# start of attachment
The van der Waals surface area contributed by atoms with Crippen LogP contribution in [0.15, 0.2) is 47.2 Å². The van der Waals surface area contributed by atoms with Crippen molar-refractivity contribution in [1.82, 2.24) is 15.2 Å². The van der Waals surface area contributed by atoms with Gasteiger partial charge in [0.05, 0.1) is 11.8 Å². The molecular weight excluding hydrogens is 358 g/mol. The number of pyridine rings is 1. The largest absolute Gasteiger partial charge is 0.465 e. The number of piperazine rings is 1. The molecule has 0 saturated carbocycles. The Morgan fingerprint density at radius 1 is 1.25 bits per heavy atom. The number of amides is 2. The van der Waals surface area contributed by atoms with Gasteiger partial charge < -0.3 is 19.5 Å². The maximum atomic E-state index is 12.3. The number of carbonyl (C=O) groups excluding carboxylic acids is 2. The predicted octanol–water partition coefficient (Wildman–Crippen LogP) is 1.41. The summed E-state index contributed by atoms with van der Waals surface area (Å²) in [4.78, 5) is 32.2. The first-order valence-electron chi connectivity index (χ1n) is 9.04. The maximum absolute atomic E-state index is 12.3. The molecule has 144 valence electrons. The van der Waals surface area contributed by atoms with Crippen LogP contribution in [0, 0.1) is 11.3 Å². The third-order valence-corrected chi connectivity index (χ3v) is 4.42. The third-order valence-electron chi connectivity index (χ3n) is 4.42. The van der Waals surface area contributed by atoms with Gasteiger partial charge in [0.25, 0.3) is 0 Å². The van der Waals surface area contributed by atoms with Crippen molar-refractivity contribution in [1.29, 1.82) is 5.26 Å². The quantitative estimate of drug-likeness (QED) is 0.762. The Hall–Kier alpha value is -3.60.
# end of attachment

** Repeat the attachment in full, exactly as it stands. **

The van der Waals surface area contributed by atoms with Crippen LogP contribution in [0.15, 0.2) is 47.2 Å². The van der Waals surface area contributed by atoms with Crippen molar-refractivity contribution in [1.82, 2.24) is 15.2 Å². The van der Waals surface area contributed by atoms with Gasteiger partial charge in [0.05, 0.1) is 11.8 Å². The molecular weight excluding hydrogens is 358 g/mol. The number of pyridine rings is 1. The largest absolute Gasteiger partial charge is 0.465 e. The number of piperazine rings is 1. The molecule has 0 saturated carbocycles. The Morgan fingerprint density at radius 1 is 1.25 bits per heavy atom. The number of amides is 2. The van der Waals surface area contributed by atoms with Gasteiger partial charge < -0.3 is 19.5 Å². The maximum atomic E-state index is 12.3. The number of carbonyl (C=O) groups excluding carboxylic acids is 2. The predicted octanol–water partition coefficient (Wildman–Crippen LogP) is 1.41. The summed E-state index contributed by atoms with van der Waals surface area (Å²) in [4.78, 5) is 32.2. The first-order valence-electron chi connectivity index (χ1n) is 9.04. The maximum absolute atomic E-state index is 12.3. The molecule has 144 valence electrons. The van der Waals surface area contributed by atoms with Crippen LogP contribution in [0, 0.1) is 11.3 Å². The third-order valence-corrected chi connectivity index (χ3v) is 4.42. The third-order valence-electron chi connectivity index (χ3n) is 4.42. The van der Waals surface area contributed by atoms with Gasteiger partial charge in [0.25, 0.3) is 0 Å². The van der Waals surface area contributed by atoms with Crippen molar-refractivity contribution in [1.29, 1.82) is 5.26 Å². The quantitative estimate of drug-likeness (QED) is 0.762. The Hall–Kier alpha value is -3.60.